The president’s Muslim ban hit home for many across the United States, rallying thousands to protest at airports immediately following the announcement January 27. For Dr. Mona Hanna-Attisha, the pediatrician in Flint, Michigan who helped expose the city’s water crisis, the ban signaled an attack on the American dream—something she fights to protect today and something she sought when she immigrated here 37 years ago.

Hanna-Attisha penned a column for The New York Times that was published this weekend (February 11). She wrote:

These days, along with others in the community, I spend my time trying to make sure that the American dream is still a possibility for this city’s kids. We are hoping to reduce the harm stemming from their exposure to lead with a model public health program of family support, home visits, early education, school health services, nutrition, health care access and more.

But as a first-generation Iraqi immigrant, and as a doctor whose job is to train other doctors, many of them immigrants themselves, I fear that the American dream is corroding. I worry about the impact of President Trump’s travel ban, for the moment blocked by court order, and how the Republican Congress will handle immigration issues.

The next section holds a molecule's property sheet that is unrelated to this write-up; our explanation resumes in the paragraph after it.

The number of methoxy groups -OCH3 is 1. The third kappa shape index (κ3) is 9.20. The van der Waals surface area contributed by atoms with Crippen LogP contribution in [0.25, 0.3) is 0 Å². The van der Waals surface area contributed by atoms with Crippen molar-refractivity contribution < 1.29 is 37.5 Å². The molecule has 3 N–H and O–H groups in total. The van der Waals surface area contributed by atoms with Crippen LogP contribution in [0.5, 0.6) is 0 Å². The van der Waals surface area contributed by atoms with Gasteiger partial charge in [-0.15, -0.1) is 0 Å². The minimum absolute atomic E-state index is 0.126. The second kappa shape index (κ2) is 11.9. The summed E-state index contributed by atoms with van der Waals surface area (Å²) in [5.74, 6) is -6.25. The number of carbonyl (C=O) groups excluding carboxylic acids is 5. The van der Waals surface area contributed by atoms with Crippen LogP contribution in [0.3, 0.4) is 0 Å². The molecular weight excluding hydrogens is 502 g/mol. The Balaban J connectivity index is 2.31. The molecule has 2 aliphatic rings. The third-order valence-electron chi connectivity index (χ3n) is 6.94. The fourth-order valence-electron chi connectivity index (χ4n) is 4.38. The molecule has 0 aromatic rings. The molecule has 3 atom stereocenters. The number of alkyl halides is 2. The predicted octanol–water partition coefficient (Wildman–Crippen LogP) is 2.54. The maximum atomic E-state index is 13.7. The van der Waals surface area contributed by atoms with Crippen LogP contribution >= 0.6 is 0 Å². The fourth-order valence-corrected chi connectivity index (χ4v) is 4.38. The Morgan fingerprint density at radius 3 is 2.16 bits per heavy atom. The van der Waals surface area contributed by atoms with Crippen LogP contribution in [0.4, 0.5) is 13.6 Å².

As she states, more than 10,000 U.S.-based, licensed physicians graduated from medical school in the seven countries listed in the ban: Syria, Yemen, Somalia, Libya, Iraq, Iran and Sudan. And 25 percent of practicing physicians in the United States are international graduates. The visa program to bring in these doctors has sent “nearly 10,000 physicians into rural and urban underserved communities,” reports the Association of American Medical Colleges. 

Hanna-Attisha goes on:

What our country stands to lose by walls and bans, in talent, drive, creativity and entrepreneurship, is staggering, but the personal toll is greater. In 1980, my family arrived here full of hope, trading a future of war, fascism and oppression for one of peace, freedom and opportunity. My parents are secular progressives, dissidents who opposed Saddam Hussein’s increasingly murderous and autocratic regime. A future in Iraq might have included imprisonment or death at the hands of the government. It is through these everyday-grateful immigrant eyes that I first saw our country as a four-year-old and still see it today.

But the Iraqi four-year-olds of today can’t look at the United States in the same way Hanna-Attisha did. For now, children of these nations remain outside, “scared and tired,” Hanna-Attisha writes, but with eyes “fresh” and “wide.” 

Read the full column here.